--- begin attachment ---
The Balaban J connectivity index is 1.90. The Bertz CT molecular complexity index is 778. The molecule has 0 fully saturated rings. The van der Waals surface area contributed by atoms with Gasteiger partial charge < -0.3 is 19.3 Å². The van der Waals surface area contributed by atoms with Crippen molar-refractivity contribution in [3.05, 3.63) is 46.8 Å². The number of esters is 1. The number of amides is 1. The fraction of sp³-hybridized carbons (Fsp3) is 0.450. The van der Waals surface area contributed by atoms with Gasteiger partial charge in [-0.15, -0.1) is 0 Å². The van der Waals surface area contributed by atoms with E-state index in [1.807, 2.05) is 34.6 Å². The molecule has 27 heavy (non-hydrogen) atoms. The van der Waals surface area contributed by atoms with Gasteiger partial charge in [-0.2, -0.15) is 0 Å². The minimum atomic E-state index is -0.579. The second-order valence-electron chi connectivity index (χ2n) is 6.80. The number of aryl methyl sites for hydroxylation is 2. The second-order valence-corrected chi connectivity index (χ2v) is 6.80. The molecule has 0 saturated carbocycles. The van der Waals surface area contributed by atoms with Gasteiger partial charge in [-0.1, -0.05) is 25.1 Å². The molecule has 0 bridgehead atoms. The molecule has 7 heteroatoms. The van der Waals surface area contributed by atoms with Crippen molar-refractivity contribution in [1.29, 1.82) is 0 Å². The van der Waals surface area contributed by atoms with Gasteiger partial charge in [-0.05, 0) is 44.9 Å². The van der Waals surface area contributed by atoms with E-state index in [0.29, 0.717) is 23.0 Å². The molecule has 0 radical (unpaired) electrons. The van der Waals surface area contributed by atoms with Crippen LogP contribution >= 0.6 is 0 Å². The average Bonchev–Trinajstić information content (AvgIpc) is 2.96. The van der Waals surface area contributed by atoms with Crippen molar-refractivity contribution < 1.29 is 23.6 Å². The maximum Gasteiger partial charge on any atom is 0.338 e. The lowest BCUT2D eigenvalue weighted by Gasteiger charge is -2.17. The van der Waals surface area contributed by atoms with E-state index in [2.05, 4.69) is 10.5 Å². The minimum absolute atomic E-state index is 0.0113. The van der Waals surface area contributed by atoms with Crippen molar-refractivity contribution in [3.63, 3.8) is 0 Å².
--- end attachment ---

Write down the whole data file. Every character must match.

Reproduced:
The Balaban J connectivity index is 1.90. The Bertz CT molecular complexity index is 778. The molecule has 0 fully saturated rings. The van der Waals surface area contributed by atoms with Gasteiger partial charge < -0.3 is 19.3 Å². The van der Waals surface area contributed by atoms with Crippen molar-refractivity contribution in [3.05, 3.63) is 46.8 Å². The number of esters is 1. The number of amides is 1. The fraction of sp³-hybridized carbons (Fsp3) is 0.450. The van der Waals surface area contributed by atoms with Gasteiger partial charge in [-0.15, -0.1) is 0 Å². The van der Waals surface area contributed by atoms with E-state index in [1.807, 2.05) is 34.6 Å². The molecule has 27 heavy (non-hydrogen) atoms. The van der Waals surface area contributed by atoms with Gasteiger partial charge in [-0.2, -0.15) is 0 Å². The minimum atomic E-state index is -0.579. The second-order valence-electron chi connectivity index (χ2n) is 6.80. The number of aryl methyl sites for hydroxylation is 2. The second-order valence-corrected chi connectivity index (χ2v) is 6.80. The molecule has 0 saturated carbocycles. The van der Waals surface area contributed by atoms with Gasteiger partial charge in [-0.1, -0.05) is 25.1 Å². The molecule has 0 bridgehead atoms. The molecule has 7 heteroatoms. The van der Waals surface area contributed by atoms with Crippen molar-refractivity contribution in [1.29, 1.82) is 0 Å². The van der Waals surface area contributed by atoms with Gasteiger partial charge in [-0.05, 0) is 44.9 Å². The van der Waals surface area contributed by atoms with E-state index in [0.29, 0.717) is 23.0 Å². The molecule has 0 radical (unpaired) electrons. The van der Waals surface area contributed by atoms with Crippen LogP contribution >= 0.6 is 0 Å². The average Bonchev–Trinajstić information content (AvgIpc) is 2.96. The van der Waals surface area contributed by atoms with Crippen molar-refractivity contribution < 1.29 is 23.6 Å². The maximum Gasteiger partial charge on any atom is 0.338 e. The lowest BCUT2D eigenvalue weighted by Gasteiger charge is -2.17. The van der Waals surface area contributed by atoms with E-state index in [2.05, 4.69) is 10.5 Å². The minimum absolute atomic E-state index is 0.0113. The van der Waals surface area contributed by atoms with Crippen molar-refractivity contribution in [3.63, 3.8) is 0 Å².